Association of adiponectin gene polymorphisms and their haplotypes with type 2 diabetes and related metabolic traits in an Iranian population
Adiponectin is an adipocyte-secreted protein that contributes to glucose homeostasis. Contradictory reports are available on single nucleotide polymorphisms (SNPs) in the adiponectin gene and the risk of type 2 diabetes (T2D). We investigate the association of adiponectin gene SNPs (+45T/G and +276G/T) with serum adiponectin, insulin resistance, lipid profile, and T2D risk in an Iranian population.
The +45T/G and +276G/T SNPs were genotyped in 211 non-familial T2D patients and 202 non-diabetic subjects by polymerase chain reaction-restriction fragment length polymorphism (PCR-RFLP) and TaqMan probe, respectively.
T2D was associated with a decrease in serum adiponectin level. The G allele and the GG and TG genotypes of +45T/G SNP were more abundant than the T allele and the TT genotype in T2D patients compared with controls (p < 0.001). The risk of T2D in individuals with the GG and TG genotypes of +45T/G SNP was 4 and 2 times more than that with the TT genotype, respectively. There was no statistically significant difference in the frequencies of allele and genotype of +276G/T SNP between the control and T2D groups. The presence of +45G/+276G haplotype was associated with an increased risk of T2D (OR = 2.01, 95% CI = 1.34–3.03, p = 0.04).
Therefore, our results showed that +45T/G SNP is associated with the risk of T2D higher than +276G/T SNP in the studied population.
KeywordsAdiponectin Type 2 diabetes mellitus Gene polymorphism Iran
We are most grateful to Vice Chancellor for Research Centers, Semnan University of Medical Sciences, for providing research facilities.
This work was supported by a grant (No. 271) from Semnan University of Medical Sciences and Golestan University of Medical Sciences.
Compliance with ethical standards
Human and animal rights
The study has been approved by the appropriate local ethics committee at the Semnan University of Medical Sciences and has been performed in accordance with the ethical standards as laid down in the 1964 Declaration of Helsinki and its later amendments or comparable ethical standards.
All procedures performed in studies involving human participants were in accordance with the ethical standards of the Semnan University of Medical Sciences research committee and with the 1964 Helsinki declaration and its later amendments or comparable ethical standards.
Informed consent was obtained from all individual participants included in the study.
Conflict of interest
The authors declare that they have no conflict of interest.
- 2.Golozar A, Khalili D, Etemadi A, Poustchi H, Fazeltabar A, Hosseini F, et al. White rice intake and incidence of type-2 diabetes: analysis of two prospective cohort studies from Iran. BMC Public Health. 2017;17(1):133. https://doi.org/10.1186/s12889-016-3999-4.CrossRefPubMedPubMedCentralGoogle Scholar
- 5.Ma RC, Hu C, Tam CH, Zhang R, Kwan P, Leung TF, et al. Genome-wide association study in a Chinese population identifies a susceptibility locus for type 2 diabetes at 7q32 near PAX4. Diabetologia. 2013;56(6):1291–305. https://doi.org/10.1007/s00125-013-2874-4.CrossRefPubMedPubMedCentralGoogle Scholar
- 7.Morris AP, Voight BF, Teslovich TM, Ferreira T, Segre AV, Steinthorsdottir V, et al. Large-scale association analysis provides insights into the genetic architecture and pathophysiology of type 2 diabetes. Nat Genet. 2012;44(9):981–90. https://doi.org/10.1038/ng.2383.CrossRefPubMedPubMedCentralGoogle Scholar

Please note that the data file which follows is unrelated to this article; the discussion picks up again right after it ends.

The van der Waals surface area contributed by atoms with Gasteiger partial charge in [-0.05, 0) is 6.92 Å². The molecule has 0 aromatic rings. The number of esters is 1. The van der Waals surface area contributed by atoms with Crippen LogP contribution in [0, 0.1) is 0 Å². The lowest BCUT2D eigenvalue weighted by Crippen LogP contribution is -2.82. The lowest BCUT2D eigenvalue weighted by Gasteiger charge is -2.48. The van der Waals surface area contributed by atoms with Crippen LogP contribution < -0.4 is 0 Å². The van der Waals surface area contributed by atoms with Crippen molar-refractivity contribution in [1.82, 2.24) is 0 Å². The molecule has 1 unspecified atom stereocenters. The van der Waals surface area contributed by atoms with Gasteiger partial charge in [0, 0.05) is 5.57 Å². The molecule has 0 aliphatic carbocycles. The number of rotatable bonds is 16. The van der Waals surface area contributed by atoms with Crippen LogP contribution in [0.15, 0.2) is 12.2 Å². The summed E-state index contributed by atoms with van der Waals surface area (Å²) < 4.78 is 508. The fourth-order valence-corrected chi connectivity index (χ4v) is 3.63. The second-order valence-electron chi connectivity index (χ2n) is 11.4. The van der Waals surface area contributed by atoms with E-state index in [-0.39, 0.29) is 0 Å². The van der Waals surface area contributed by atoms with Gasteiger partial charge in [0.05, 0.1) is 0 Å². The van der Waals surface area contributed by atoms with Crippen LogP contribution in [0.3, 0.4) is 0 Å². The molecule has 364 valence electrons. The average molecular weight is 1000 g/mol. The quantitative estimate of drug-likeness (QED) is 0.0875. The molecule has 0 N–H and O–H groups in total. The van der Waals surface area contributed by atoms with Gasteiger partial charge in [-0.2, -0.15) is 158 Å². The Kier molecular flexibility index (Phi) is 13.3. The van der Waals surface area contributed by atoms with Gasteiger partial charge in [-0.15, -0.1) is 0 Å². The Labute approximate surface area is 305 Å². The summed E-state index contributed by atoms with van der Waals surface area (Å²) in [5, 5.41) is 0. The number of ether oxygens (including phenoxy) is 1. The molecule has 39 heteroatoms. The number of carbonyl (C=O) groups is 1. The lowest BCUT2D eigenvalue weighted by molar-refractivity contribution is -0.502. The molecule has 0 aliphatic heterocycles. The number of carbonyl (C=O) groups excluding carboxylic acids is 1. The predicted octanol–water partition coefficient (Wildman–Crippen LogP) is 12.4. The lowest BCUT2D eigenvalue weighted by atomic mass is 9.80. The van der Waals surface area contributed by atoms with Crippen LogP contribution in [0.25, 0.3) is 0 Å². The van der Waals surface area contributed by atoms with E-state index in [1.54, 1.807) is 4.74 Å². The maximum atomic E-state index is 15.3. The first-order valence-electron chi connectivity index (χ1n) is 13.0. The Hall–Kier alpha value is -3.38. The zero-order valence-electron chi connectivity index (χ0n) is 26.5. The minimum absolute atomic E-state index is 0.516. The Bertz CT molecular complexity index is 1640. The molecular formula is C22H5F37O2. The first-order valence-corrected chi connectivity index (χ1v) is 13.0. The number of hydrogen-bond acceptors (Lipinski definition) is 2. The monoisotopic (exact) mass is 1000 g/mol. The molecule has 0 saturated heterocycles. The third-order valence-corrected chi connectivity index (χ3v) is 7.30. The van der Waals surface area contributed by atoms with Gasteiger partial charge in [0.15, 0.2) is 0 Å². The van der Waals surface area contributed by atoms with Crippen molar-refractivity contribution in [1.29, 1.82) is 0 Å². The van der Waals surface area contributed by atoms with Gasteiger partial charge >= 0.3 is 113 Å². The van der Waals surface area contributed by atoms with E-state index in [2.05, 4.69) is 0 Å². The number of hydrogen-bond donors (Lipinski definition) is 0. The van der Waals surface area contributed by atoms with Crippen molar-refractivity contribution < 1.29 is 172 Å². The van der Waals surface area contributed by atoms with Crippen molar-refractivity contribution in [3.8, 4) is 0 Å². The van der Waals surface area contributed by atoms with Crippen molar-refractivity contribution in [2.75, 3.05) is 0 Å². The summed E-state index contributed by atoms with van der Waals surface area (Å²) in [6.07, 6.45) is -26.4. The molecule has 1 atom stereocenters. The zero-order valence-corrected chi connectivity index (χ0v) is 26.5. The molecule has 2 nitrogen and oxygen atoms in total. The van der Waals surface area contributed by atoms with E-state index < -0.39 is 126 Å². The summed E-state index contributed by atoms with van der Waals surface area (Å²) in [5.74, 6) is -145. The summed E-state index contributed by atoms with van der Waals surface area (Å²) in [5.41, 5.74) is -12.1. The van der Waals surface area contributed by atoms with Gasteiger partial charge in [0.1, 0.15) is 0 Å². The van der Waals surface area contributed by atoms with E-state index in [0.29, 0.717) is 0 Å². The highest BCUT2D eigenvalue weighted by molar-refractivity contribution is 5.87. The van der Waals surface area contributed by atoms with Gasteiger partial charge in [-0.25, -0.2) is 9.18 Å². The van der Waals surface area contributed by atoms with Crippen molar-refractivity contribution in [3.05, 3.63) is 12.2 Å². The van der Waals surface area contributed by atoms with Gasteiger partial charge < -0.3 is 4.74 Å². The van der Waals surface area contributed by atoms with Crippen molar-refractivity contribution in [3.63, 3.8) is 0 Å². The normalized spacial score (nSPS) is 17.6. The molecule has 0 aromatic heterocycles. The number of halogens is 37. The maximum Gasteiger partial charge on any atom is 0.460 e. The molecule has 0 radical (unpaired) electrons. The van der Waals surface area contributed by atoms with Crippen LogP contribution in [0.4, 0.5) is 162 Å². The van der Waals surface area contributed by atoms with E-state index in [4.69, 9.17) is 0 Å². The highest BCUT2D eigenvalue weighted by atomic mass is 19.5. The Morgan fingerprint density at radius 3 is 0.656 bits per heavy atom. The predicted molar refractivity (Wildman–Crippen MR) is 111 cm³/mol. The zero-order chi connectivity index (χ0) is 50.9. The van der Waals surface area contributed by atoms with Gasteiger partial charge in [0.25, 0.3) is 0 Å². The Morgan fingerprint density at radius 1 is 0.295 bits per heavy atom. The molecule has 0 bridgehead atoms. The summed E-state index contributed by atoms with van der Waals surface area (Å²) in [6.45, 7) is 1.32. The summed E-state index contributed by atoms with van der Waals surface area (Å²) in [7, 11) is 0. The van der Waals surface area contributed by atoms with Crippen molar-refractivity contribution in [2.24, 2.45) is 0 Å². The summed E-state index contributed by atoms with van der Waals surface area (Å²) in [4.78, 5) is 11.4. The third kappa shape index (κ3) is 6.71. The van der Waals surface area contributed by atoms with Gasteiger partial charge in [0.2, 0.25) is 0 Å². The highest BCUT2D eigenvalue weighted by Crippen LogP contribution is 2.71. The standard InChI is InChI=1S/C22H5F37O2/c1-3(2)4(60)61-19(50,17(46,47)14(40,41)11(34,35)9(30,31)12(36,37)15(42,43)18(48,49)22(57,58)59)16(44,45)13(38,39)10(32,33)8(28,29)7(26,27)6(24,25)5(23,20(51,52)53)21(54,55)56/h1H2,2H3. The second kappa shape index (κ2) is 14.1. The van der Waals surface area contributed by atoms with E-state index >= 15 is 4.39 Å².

- 12.Tu Y, Yu Q, Fan G, Yang P, Lai Q, Yang F, et al. Assessment of type 2 diabetes risk conferred by SNPs rs2241766 and rs1501299 in the ADIPOQ gene, a case/control study combined with meta-analyses. Mol Cell Endocrinol. 2014;396(1–2):1–9. https://doi.org/10.1016/j.mce.2014.08.006.CrossRefPubMedGoogle Scholar
- 15.Kacso IM, Farcas MF, Pop IV, Bondor CI, Potra AR, Moldovan D, et al. 276G>T polymorphism of the ADIPOQ gene influences plasma adiponectin in type 2 diabetes patients but is not predictive for presence of type 2 diabetes in a Caucasian cohort from Romania. Maedica. 2012;7(4):271–6.PubMedPubMedCentralGoogle Scholar
- 18.Mohammadzadeh G, Zarghami N. Associations between single-nucleotide polymorphisms of the adiponectin gene, serum adiponectin levels and increased risk of type 2 diabetes mellitus in Iranian obese individuals. Scand J Clin Lab Invest. 2009;69(7):764–71. https://doi.org/10.3109/00365510903137237.CrossRefPubMedGoogle Scholar
- 20.Matthews DR, Hosker JP, Rudenski AS, Naylor BA, Treacher DF, Turner RC. Homeostasis model assessment: insulin resistance and beta-cell function from fasting plasma glucose and insulin concentrations in man. Diabetologia. 1985;28(7):412–9. https://doi.org/10.1007/bf00280883.CrossRefPubMedPubMedCentralGoogle Scholar
- 21.Sabouri S, Ghayour-Mobarhan M, Moohebati M, Hassani M, Kassaeian J, Tatari F, et al. Association between 45T/G polymorphism of adiponectin gene and coronary artery disease in an Iranian population. TheScientificWorldJournal. 2011;11:93–101. https://doi.org/10.1100/tsw.2011.3.CrossRefPubMedPubMedCentralGoogle Scholar
- 25.Han LY, Wu QH, Jiao ML, Hao YH, Liang LB, Gao LJ, et al. Associations between single-nucleotide polymorphisms (+45T>G, +276G>T, -11377C>G, −11391G>A) of adiponectin gene and type 2 diabetes mellitus: a systematic review and meta-analysis. Diabetologia. 2011;54(9):2303–14. https://doi.org/10.1007/s00125-011-2202-9.CrossRefPubMedGoogle Scholar
- 27.Vasseur F, Helbecque N, Dina C, Lobbens S, Delannoy V, Gaget S, et al. Single-nucleotide polymorphism haplotypes in the both proximal promoter and exon 3 of the APM1 gene modulate adipocyte-secreted adiponectin hormone levels and contribute to the genetic risk for type 2 diabetes in French Caucasians. Hum Mol Genet. 2002;11(21):2607–14.CrossRefGoogle Scholar